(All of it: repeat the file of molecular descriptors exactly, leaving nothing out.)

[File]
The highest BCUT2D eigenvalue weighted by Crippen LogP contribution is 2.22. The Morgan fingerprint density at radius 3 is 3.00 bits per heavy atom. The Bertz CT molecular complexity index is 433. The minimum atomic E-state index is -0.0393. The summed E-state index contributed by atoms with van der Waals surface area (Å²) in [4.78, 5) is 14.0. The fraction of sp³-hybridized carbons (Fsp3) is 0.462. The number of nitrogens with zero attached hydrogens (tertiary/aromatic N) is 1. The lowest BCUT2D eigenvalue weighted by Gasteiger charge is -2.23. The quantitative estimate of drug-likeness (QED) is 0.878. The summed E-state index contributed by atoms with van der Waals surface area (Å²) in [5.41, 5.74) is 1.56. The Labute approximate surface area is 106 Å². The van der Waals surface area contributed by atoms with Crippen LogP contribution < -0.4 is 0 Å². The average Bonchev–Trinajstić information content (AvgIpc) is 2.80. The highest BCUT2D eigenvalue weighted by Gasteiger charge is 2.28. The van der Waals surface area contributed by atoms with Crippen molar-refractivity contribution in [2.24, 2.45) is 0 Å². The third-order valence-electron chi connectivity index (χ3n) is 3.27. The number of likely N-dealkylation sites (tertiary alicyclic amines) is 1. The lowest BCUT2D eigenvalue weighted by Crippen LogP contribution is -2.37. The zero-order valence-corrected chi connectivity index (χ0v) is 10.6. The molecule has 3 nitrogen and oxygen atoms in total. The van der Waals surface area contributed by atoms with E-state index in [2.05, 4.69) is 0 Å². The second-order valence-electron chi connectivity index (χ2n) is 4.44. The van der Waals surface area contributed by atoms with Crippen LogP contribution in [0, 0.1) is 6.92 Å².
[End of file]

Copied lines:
The highest BCUT2D eigenvalue weighted by Crippen LogP contribution is 2.22. The Morgan fingerprint density at radius 3 is 3.00 bits per heavy atom. The Bertz CT molecular complexity index is 433. The minimum atomic E-state index is -0.0393. The summed E-state index contributed by atoms with van der Waals surface area (Å²) in [4.78, 5) is 14.0. The fraction of sp³-hybridized carbons (Fsp3) is 0.462. The number of nitrogens with zero attached hydrogens (tertiary/aromatic N) is 1. The lowest BCUT2D eigenvalue weighted by Gasteiger charge is -2.23. The quantitative estimate of drug-likeness (QED) is 0.878. The summed E-state index contributed by atoms with van der Waals surface area (Å²) in [5.41, 5.74) is 1.56. The Labute approximate surface area is 106 Å². The van der Waals surface area contributed by atoms with Crippen LogP contribution < -0.4 is 0 Å². The average Bonchev–Trinajstić information content (AvgIpc) is 2.80. The highest BCUT2D eigenvalue weighted by Gasteiger charge is 2.28. The van der Waals surface area contributed by atoms with Crippen molar-refractivity contribution in [2.24, 2.45) is 0 Å². The third-order valence-electron chi connectivity index (χ3n) is 3.27. The number of likely N-dealkylation sites (tertiary alicyclic amines) is 1. The lowest BCUT2D eigenvalue weighted by Crippen LogP contribution is -2.37. The zero-order valence-corrected chi connectivity index (χ0v) is 10.6. The molecule has 3 nitrogen and oxygen atoms in total. The van der Waals surface area contributed by atoms with E-state index in [2.05, 4.69) is 0 Å². The second-order valence-electron chi connectivity index (χ2n) is 4.44. The van der Waals surface area contributed by atoms with Crippen LogP contribution in [0, 0.1) is 6.92 Å².